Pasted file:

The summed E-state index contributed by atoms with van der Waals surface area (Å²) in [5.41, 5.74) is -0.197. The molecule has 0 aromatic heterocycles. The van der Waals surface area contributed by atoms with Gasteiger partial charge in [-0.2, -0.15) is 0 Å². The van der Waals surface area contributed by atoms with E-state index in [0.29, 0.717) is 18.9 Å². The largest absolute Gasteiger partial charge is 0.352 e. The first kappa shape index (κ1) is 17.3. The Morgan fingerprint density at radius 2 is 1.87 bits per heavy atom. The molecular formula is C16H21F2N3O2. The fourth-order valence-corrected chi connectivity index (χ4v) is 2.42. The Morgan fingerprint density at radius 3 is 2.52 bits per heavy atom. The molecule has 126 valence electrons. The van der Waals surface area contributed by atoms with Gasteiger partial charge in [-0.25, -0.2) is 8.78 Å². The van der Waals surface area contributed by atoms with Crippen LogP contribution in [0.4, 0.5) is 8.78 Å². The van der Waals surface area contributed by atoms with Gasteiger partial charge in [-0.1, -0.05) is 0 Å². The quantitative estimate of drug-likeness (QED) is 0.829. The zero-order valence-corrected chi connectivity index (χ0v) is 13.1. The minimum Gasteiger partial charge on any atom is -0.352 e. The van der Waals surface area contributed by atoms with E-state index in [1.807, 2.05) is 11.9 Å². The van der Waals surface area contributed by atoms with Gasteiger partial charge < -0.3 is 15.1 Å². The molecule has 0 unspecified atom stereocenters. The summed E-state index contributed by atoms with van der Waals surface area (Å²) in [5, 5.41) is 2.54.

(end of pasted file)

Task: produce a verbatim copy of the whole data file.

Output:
The summed E-state index contributed by atoms with van der Waals surface area (Å²) in [5.41, 5.74) is -0.197. The molecule has 0 aromatic heterocycles. The van der Waals surface area contributed by atoms with Gasteiger partial charge in [-0.2, -0.15) is 0 Å². The van der Waals surface area contributed by atoms with E-state index in [0.29, 0.717) is 18.9 Å². The largest absolute Gasteiger partial charge is 0.352 e. The first kappa shape index (κ1) is 17.3. The Morgan fingerprint density at radius 2 is 1.87 bits per heavy atom. The molecular formula is C16H21F2N3O2. The fourth-order valence-corrected chi connectivity index (χ4v) is 2.42. The Morgan fingerprint density at radius 3 is 2.52 bits per heavy atom. The molecule has 126 valence electrons. The van der Waals surface area contributed by atoms with Gasteiger partial charge in [-0.25, -0.2) is 8.78 Å². The van der Waals surface area contributed by atoms with Crippen LogP contribution in [0.4, 0.5) is 8.78 Å². The van der Waals surface area contributed by atoms with Gasteiger partial charge in [-0.1, -0.05) is 0 Å². The quantitative estimate of drug-likeness (QED) is 0.829. The zero-order valence-corrected chi connectivity index (χ0v) is 13.1. The minimum Gasteiger partial charge on any atom is -0.352 e. The van der Waals surface area contributed by atoms with E-state index in [1.807, 2.05) is 11.9 Å². The van der Waals surface area contributed by atoms with Gasteiger partial charge < -0.3 is 15.1 Å². The molecule has 0 unspecified atom stereocenters. The summed E-state index contributed by atoms with van der Waals surface area (Å²) in [5, 5.41) is 2.54.